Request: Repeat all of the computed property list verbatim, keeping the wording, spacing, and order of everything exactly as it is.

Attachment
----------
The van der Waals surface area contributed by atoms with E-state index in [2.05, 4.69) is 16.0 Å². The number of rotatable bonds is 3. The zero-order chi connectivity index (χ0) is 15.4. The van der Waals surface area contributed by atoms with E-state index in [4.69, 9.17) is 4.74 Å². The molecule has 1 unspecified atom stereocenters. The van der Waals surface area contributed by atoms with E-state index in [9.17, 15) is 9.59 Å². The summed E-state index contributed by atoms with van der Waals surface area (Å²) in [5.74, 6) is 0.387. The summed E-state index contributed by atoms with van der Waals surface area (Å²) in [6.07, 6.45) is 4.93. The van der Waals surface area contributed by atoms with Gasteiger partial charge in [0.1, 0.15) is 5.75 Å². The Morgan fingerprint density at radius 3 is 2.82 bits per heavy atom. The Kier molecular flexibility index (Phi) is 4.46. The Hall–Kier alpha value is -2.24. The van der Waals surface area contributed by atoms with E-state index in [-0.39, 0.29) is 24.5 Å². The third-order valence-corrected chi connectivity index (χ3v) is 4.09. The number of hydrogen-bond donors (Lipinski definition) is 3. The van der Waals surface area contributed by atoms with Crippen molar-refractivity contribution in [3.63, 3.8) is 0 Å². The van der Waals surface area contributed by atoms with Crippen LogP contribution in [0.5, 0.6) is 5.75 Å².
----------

The van der Waals surface area contributed by atoms with E-state index in [2.05, 4.69) is 16.0 Å². The number of rotatable bonds is 3. The zero-order chi connectivity index (χ0) is 15.4. The van der Waals surface area contributed by atoms with E-state index in [4.69, 9.17) is 4.74 Å². The molecule has 1 unspecified atom stereocenters. The van der Waals surface area contributed by atoms with E-state index in [9.17, 15) is 9.59 Å². The summed E-state index contributed by atoms with van der Waals surface area (Å²) in [5.74, 6) is 0.387. The summed E-state index contributed by atoms with van der Waals surface area (Å²) in [6.07, 6.45) is 4.93. The van der Waals surface area contributed by atoms with Gasteiger partial charge in [0.1, 0.15) is 5.75 Å². The Morgan fingerprint density at radius 3 is 2.82 bits per heavy atom. The Kier molecular flexibility index (Phi) is 4.46. The Hall–Kier alpha value is -2.24. The van der Waals surface area contributed by atoms with E-state index in [-0.39, 0.29) is 24.5 Å². The third-order valence-corrected chi connectivity index (χ3v) is 4.09. The number of hydrogen-bond donors (Lipinski definition) is 3. The van der Waals surface area contributed by atoms with Crippen molar-refractivity contribution in [3.63, 3.8) is 0 Å². The van der Waals surface area contributed by atoms with Crippen LogP contribution in [0.5, 0.6) is 5.75 Å².